Sunday, January 15, 2006

Radio Redux: Discovering Satellite Radio

Living in Jalandhar and Patiala, radio service for me has always been mediocre at best. Having just a single FM channel(which, of course, happens to be All-India Radio) to listen to has never been exciting... I never missed radio. But, as it happens, times change. A few minutes of satellite radio(all thanks to Geetu Mausi), was all that was needed. My TV:radio time has gone from 1:0 to 1:10 in a day and a half. So what makes it so great? Read on...

The Works
Basically, this is how a satellite radio works: the radio service provider(WorldSpace in case of Asia, Africa and Latin America) puts a satellite in geostationary orbit, the user aligns the receiver antenna(the standard one not much bigger than a palm) to establish line of sight(LOS) with the satellite, and the system is ready to receive the signal. The broadcast signal is digital in nature, so sound quality is not a problem. Its either the signal or no signal. Most channels are transmitted at 128 kbps - thats mp3 quality, not CD quality, as the providers usually claim, but good enough for me, and almost everyone.

Setting up the antenna takes only a couple of minutes, all you have to know is which direction the satellite is in(south-east in case of India), make sure you have a clear look at the sky in that dir., point the antenna there, tweak the elevation a bit, and you are done. LOS means usually you have to keep the antenna outdoors, but if you can get a look in that direction indoors, its good enough. Glass is no obstruction, so there's no need to open the windows either.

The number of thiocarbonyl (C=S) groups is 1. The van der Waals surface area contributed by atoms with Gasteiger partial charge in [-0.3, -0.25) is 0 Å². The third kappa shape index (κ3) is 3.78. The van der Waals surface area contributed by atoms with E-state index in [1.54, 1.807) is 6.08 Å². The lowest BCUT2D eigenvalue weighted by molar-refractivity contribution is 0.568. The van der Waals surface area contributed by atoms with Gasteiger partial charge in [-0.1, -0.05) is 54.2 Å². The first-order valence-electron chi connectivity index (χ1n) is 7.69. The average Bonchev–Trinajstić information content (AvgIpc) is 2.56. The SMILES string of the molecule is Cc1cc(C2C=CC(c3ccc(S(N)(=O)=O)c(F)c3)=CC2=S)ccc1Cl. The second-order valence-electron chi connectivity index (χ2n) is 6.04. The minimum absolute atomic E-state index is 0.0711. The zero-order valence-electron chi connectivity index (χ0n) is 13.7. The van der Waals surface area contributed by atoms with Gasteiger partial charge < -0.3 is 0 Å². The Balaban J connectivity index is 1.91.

The broadcast station being a geo sat, the coverage area is huge...

Thats the coverage for the three WorldSpace satellites; AsiaStar, AfriStar and AmeriStar. Each satellite transmits three different beams. Anytime you are inside one of these beams, and you can see the sky, you are ready to roll. This means satellite radio will work where it would be nearly impossible for conventional radio to.

The Service
But of course you need a high quality radio service(contentwise, not just the stream) if its to be any good. As far as WS's content goes, its quite good. There are about 40 channels, all running 24-hours a day. Most are music channels, and almost each is dedicated to a specific genre. Rock, pop, R&B, jazz, techno, its all there. For my mum, there's one dedicated to Indian classical music, one for ghazals, another one for puraani filmein(old hindi films). And then there's one for current Bollywood hits. There's even one for Punjabi music,(yeah, twenty-four hours of Punjabi songs only). There's hardly any advertisement, and little interruption from RJs(although both can be quite squeaky when they do appear).

Having more of an ear for western music, I have listened to everything from U2 & Coldplay to Green Day to Norah Jones to Led Zeppelin to Bob Marley since yesterday, and it just keeps getting better. Don't like whats coming on rock? There's so many channels to switch to... who needs AIR's crap now?

BTW, as I mentioned earlier, the sound quality is mp3 like, so don't forget that. There's no degradation of signal, it can only go off. Even FM can't approach the kind of quality that sat radio has.

More info about the WS's Indian service here.

And the Cost...